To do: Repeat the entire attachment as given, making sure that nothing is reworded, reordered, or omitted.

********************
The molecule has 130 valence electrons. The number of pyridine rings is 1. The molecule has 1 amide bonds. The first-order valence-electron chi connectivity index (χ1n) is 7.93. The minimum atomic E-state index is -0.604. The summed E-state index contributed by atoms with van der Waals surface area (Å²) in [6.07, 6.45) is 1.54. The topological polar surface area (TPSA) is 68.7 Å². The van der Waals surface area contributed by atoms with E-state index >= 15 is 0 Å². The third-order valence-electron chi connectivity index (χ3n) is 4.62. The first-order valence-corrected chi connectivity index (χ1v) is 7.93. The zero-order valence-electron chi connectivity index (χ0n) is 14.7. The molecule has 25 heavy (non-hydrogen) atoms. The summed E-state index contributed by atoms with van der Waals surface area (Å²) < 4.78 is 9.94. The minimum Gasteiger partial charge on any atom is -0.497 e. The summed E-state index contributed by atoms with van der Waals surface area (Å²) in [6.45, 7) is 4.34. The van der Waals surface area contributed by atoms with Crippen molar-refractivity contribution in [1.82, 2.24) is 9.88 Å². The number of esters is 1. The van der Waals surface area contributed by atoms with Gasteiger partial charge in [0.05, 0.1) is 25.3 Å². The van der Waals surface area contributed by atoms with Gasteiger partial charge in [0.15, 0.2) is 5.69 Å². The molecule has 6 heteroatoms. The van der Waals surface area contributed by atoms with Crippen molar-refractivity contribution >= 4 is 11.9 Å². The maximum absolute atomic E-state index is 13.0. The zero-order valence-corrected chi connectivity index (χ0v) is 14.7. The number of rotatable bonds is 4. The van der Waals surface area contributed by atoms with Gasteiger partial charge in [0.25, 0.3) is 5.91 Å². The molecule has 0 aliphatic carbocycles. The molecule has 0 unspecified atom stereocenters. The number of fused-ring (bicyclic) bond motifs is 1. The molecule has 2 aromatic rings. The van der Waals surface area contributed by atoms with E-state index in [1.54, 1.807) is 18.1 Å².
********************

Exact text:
The molecule has 130 valence electrons. The number of pyridine rings is 1. The molecule has 1 amide bonds. The first-order valence-electron chi connectivity index (χ1n) is 7.93. The minimum atomic E-state index is -0.604. The summed E-state index contributed by atoms with van der Waals surface area (Å²) in [6.07, 6.45) is 1.54. The topological polar surface area (TPSA) is 68.7 Å². The van der Waals surface area contributed by atoms with E-state index >= 15 is 0 Å². The third-order valence-electron chi connectivity index (χ3n) is 4.62. The first-order valence-corrected chi connectivity index (χ1v) is 7.93. The zero-order valence-electron chi connectivity index (χ0n) is 14.7. The molecule has 25 heavy (non-hydrogen) atoms. The summed E-state index contributed by atoms with van der Waals surface area (Å²) < 4.78 is 9.94. The minimum Gasteiger partial charge on any atom is -0.497 e. The summed E-state index contributed by atoms with van der Waals surface area (Å²) in [6.45, 7) is 4.34. The van der Waals surface area contributed by atoms with Crippen molar-refractivity contribution in [1.82, 2.24) is 9.88 Å². The number of esters is 1. The van der Waals surface area contributed by atoms with Gasteiger partial charge in [0.05, 0.1) is 25.3 Å². The van der Waals surface area contributed by atoms with Gasteiger partial charge in [0.15, 0.2) is 5.69 Å². The molecule has 6 heteroatoms. The van der Waals surface area contributed by atoms with Crippen molar-refractivity contribution >= 4 is 11.9 Å². The maximum absolute atomic E-state index is 13.0. The zero-order valence-corrected chi connectivity index (χ0v) is 14.7. The number of rotatable bonds is 4. The van der Waals surface area contributed by atoms with Gasteiger partial charge in [0.25, 0.3) is 5.91 Å². The molecule has 0 aliphatic carbocycles. The molecule has 0 unspecified atom stereocenters. The number of fused-ring (bicyclic) bond motifs is 1. The molecule has 2 aromatic rings. The van der Waals surface area contributed by atoms with E-state index in [1.54, 1.807) is 18.1 Å².